The Idle Speed adjustment on a carburettor allows you to set the engine’s speed when it’s not under load (at idle). To adjust it, you typically need to locate the idle speed screw on the carburettor and turn it clockwise to increase the idle speed or counterclockwise to decrease it.
A good rule of thumb, a warm engine should idle between 600 to 1000 RPM. Don't try and adjust it whilst it is still on choke.
This tuning ensures that the engine runs smoothly at idle and prevents stalling or rough idling.
Idle Mixture Adjustment
The Idle Mixture adjustment on a carburettor controls the ratio of air to fuel when the engine is idling. Once again to adjust it, you usually have to locate the idle mixture screw, which can be turned clockwise to enrich the mixture (more fuel) or counterclockwise to lean it out (more air).
The goal is to find the optimal balance that results in a smooth idle while maintaining fuel efficiency and proper air-to-fuel balance.
High-Speed Mixture Adjustment
The High-Speed Mixture adjustment on a carburettor is similar to the idle mixture adjustment. However, this screw controls the air-fuel ratio at higher engine speeds instead of at idle. Typically during full-throttle, acceleration or high-speed operation.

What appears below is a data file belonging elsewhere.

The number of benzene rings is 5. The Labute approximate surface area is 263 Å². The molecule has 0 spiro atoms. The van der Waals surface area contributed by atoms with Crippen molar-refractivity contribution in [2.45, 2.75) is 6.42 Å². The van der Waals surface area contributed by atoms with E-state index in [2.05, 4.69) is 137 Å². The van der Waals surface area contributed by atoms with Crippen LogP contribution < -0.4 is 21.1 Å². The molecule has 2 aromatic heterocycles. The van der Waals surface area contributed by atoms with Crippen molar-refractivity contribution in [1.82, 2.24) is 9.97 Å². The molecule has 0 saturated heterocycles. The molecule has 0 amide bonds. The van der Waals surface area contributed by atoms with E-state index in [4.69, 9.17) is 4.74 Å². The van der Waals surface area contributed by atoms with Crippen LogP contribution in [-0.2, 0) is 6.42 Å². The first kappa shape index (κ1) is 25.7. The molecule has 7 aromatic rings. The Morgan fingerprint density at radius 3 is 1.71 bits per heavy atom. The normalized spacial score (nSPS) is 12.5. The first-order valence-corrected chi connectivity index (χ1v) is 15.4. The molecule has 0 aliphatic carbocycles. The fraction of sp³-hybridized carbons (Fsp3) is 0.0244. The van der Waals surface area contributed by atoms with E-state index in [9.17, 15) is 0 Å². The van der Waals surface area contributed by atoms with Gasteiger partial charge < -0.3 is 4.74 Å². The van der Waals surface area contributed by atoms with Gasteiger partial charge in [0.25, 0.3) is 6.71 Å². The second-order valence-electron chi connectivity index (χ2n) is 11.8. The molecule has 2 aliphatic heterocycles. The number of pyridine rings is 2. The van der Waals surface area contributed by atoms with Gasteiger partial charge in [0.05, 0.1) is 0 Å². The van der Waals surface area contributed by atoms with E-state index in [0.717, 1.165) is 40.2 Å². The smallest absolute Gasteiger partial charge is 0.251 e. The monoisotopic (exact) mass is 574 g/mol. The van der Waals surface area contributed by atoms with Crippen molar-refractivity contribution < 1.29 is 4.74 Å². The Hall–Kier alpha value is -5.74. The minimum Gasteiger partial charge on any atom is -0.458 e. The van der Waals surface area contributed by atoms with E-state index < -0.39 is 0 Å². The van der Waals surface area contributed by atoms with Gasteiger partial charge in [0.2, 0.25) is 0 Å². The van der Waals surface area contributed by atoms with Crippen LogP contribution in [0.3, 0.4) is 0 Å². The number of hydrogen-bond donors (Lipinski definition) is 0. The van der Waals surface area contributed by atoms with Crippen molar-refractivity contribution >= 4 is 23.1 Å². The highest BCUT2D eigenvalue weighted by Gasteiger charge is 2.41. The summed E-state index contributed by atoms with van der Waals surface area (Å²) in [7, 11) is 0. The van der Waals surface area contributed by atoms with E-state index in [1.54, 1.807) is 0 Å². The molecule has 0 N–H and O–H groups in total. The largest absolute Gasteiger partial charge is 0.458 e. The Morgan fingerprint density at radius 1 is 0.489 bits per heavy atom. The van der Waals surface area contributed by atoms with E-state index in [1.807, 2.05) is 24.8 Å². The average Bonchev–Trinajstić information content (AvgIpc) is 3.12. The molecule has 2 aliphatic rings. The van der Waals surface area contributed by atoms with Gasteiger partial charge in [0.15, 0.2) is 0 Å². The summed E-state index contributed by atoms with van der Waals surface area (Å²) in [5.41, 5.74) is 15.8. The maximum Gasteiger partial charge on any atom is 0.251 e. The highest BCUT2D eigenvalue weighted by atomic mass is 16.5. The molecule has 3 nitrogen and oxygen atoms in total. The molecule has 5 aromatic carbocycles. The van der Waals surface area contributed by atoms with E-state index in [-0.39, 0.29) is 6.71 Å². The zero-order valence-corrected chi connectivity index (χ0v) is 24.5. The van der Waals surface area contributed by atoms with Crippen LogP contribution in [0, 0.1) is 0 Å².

Just like the previous adjustment, you locate the high-speed mixture screw and turn it to fine-tune the mixture.
The Choke adjustment on a carburettor controls the operation of the choke valve, which restricts airflow during cold engine starts to provide a richer air-fuel mixture. Typically to adjust the choke, you need to locate the choke adjustment mechanism and set it according to the manufacturer’s recommendations.
The adjustment mechanism can vary from one carburettor to another. Proper adjustment ensures that the engine starts smoothly and quickly in cold weather.
Float Level Adjustment
The Float Level adjustment on a carburettor sets the height of the float inside the float chamber, which controls the amount of fuel that can enter this chamber. It is not common for the float to require adjustment. Typically speaking, once it is set it shouldn’t move or de-adjust itself.
However, if needed, you typically have to measure the distance between the float and the carburettor body while the carburettor is inverted. From there, adjustments are made by bending the float arm or using adjustment screws if provided.
Accelerator Pump Adjustment
The Accelerator Pump adjustment on a carburettor allows you to fine-tune the amount of additional fuel sprayed into the engine when you press the accelerator pedal suddenly. Just like the majority of the other adjustments, there is commonly an adjustment screw or mechanism associated with the accelerator pump that makes clockwise adjustments for a richer mixture (more fuel) and counterclockwise for a leaner mixture (more air) or vice versa.